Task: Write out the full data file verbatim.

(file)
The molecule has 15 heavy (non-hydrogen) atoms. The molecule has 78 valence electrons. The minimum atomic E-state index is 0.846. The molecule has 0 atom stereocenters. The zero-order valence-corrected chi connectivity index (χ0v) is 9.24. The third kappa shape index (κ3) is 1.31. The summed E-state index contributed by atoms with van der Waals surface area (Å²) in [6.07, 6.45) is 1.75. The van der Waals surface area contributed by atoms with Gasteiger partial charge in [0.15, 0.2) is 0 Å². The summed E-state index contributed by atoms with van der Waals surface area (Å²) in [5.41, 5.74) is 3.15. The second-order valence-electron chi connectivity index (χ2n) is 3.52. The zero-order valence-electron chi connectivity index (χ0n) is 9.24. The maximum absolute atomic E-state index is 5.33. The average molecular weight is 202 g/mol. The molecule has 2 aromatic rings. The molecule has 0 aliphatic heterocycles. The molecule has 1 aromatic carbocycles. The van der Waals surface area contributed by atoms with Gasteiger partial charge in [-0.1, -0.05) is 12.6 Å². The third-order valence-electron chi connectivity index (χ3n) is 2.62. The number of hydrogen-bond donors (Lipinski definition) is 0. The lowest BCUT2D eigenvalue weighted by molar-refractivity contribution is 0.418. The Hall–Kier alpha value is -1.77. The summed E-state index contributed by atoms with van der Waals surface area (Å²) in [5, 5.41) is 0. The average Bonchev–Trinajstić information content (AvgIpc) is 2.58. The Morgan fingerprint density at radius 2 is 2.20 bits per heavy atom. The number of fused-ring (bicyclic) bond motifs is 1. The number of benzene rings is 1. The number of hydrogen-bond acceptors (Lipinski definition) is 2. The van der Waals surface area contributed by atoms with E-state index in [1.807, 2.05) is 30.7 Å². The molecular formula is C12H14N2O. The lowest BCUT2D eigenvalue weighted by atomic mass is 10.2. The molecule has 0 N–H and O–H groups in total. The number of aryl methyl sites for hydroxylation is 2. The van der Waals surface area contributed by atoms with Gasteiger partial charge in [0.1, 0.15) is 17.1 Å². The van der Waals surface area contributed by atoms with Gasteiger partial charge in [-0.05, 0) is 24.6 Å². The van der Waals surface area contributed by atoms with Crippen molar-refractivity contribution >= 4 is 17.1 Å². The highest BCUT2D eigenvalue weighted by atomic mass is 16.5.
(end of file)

The molecule has 15 heavy (non-hydrogen) atoms. The molecule has 78 valence electrons. The minimum atomic E-state index is 0.846. The molecule has 0 atom stereocenters. The zero-order valence-corrected chi connectivity index (χ0v) is 9.24. The third kappa shape index (κ3) is 1.31. The summed E-state index contributed by atoms with van der Waals surface area (Å²) in [6.07, 6.45) is 1.75. The van der Waals surface area contributed by atoms with Gasteiger partial charge in [0.15, 0.2) is 0 Å². The summed E-state index contributed by atoms with van der Waals surface area (Å²) in [5.41, 5.74) is 3.15. The second-order valence-electron chi connectivity index (χ2n) is 3.52. The zero-order valence-electron chi connectivity index (χ0n) is 9.24. The maximum absolute atomic E-state index is 5.33. The average molecular weight is 202 g/mol. The molecule has 2 aromatic rings. The molecule has 0 aliphatic heterocycles. The molecule has 1 aromatic carbocycles. The van der Waals surface area contributed by atoms with Gasteiger partial charge in [-0.1, -0.05) is 12.6 Å². The third-order valence-electron chi connectivity index (χ3n) is 2.62. The number of hydrogen-bond donors (Lipinski definition) is 0. The lowest BCUT2D eigenvalue weighted by molar-refractivity contribution is 0.418. The Hall–Kier alpha value is -1.77. The summed E-state index contributed by atoms with van der Waals surface area (Å²) in [5, 5.41) is 0. The average Bonchev–Trinajstić information content (AvgIpc) is 2.58. The Morgan fingerprint density at radius 2 is 2.20 bits per heavy atom. The number of fused-ring (bicyclic) bond motifs is 1. The number of benzene rings is 1. The number of hydrogen-bond acceptors (Lipinski definition) is 2. The van der Waals surface area contributed by atoms with E-state index in [1.807, 2.05) is 30.7 Å². The molecular formula is C12H14N2O. The lowest BCUT2D eigenvalue weighted by atomic mass is 10.2. The molecule has 0 N–H and O–H groups in total. The number of aryl methyl sites for hydroxylation is 2. The van der Waals surface area contributed by atoms with Gasteiger partial charge in [0.1, 0.15) is 17.1 Å². The van der Waals surface area contributed by atoms with Gasteiger partial charge in [-0.05, 0) is 24.6 Å². The van der Waals surface area contributed by atoms with Crippen molar-refractivity contribution >= 4 is 17.1 Å². The highest BCUT2D eigenvalue weighted by atomic mass is 16.5.